Rocky Rumble 18 sure to pack a punch
MUAY THAI: Event organiser Ruben Fraser-Parle promises the action will be fast and furious at what he says will be one of the biggest fight nights the region has seen in years.
Rocky Rumble 18 will swing into action at 6pm on Saturday, August 18, at Callaghan Park.
The 14-fight card will include two title fights involving Rockhampton's Torin O'Brien and Luke Ruddick and a prestige boxing bout featuring local legend Ben Bowes.
Fraser-Parle said it would be a family-friendly event, with a jumping castle and face painting for the children and food vendors making for a mini carnival atmosphere.
A highlight of the night will be the presentation of the Alan Kennedy Memorial Trophy to the fighter of the night.
Kennedy was the former sports editor of The Morning Bulletin who lost his battle with cancer in 2012.
"Alan was a great supporter of our events in the past and we are so sad for his passing,” Fraser-Parle said.
"He was a great man and we really want to honour him with this trophy, which will be a feature of every show that I run.”
Fraser-Parle has long been been involved with muay thai as a fighter, judge, coach and event promoter.
"I used to run shows up here at the stadium but haven't run one for about six years so this is going to be bigger and better than anything we've done before,” he said.
"This event will be pretty much Rocky versus Queensland. There will be a Rocky fighter in just about every bout taking on guys from across the state.”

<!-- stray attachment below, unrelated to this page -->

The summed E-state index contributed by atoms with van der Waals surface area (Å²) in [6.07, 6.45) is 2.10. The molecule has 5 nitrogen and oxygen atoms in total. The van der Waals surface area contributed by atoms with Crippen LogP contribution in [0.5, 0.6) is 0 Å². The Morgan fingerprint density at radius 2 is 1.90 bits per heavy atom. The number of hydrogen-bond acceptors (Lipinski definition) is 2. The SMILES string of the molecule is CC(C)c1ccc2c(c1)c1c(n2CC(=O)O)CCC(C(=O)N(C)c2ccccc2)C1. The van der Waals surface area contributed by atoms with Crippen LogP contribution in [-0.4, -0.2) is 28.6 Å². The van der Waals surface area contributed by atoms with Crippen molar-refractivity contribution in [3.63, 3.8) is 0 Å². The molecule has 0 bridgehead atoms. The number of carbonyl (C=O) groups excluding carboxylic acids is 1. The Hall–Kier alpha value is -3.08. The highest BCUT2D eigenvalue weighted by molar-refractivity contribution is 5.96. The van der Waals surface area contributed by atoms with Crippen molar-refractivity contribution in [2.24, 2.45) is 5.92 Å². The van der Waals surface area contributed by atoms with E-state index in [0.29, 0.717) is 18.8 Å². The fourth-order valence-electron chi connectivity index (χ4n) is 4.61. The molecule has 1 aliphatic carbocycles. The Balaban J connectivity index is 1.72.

Fraser-Parle said modified muay thai involved the use of fists, knees and shins, whereas full muay thai, which O'Brien and Ruddick would fight on the night, allowed for the use of elbows as well.
O'Brien, who runs the Snake Pit Muay Thai and trains several of the fighters who will compete at the Rocky Rumble, loves the no-holds-barred action.
He said nothing compared to the excitement and adrenalin of launching into the full contact sport.
"There's not much that can top it. Skydiving's not as good as fighting,” he said.
O'Brien started his kickboxing career as an 11-year-old in New Zealand.
He fought numerous tournaments as a junior before taking some time away from the sport.
He returned five years ago and has been fighting actively in Queensland for the past three years.
He prides himself on his fitness, strength and conditioning and durability and instils that in all of the fighters he trains.
"There's a lot of hard work that people don't see - they just see the fight that goes for about 10 or 15 minutes,” he said.
"It can be eight, nine, 10 sessions a week.
"There's a lot of pain, a lot of sweat, sore legs and arms and a lot of bruising.
"There's so much that goes into it and I think that's what's so addictive about it.
"When the fight is over it's somewhat of a weird relief that all that hard work you've done has come together for you.”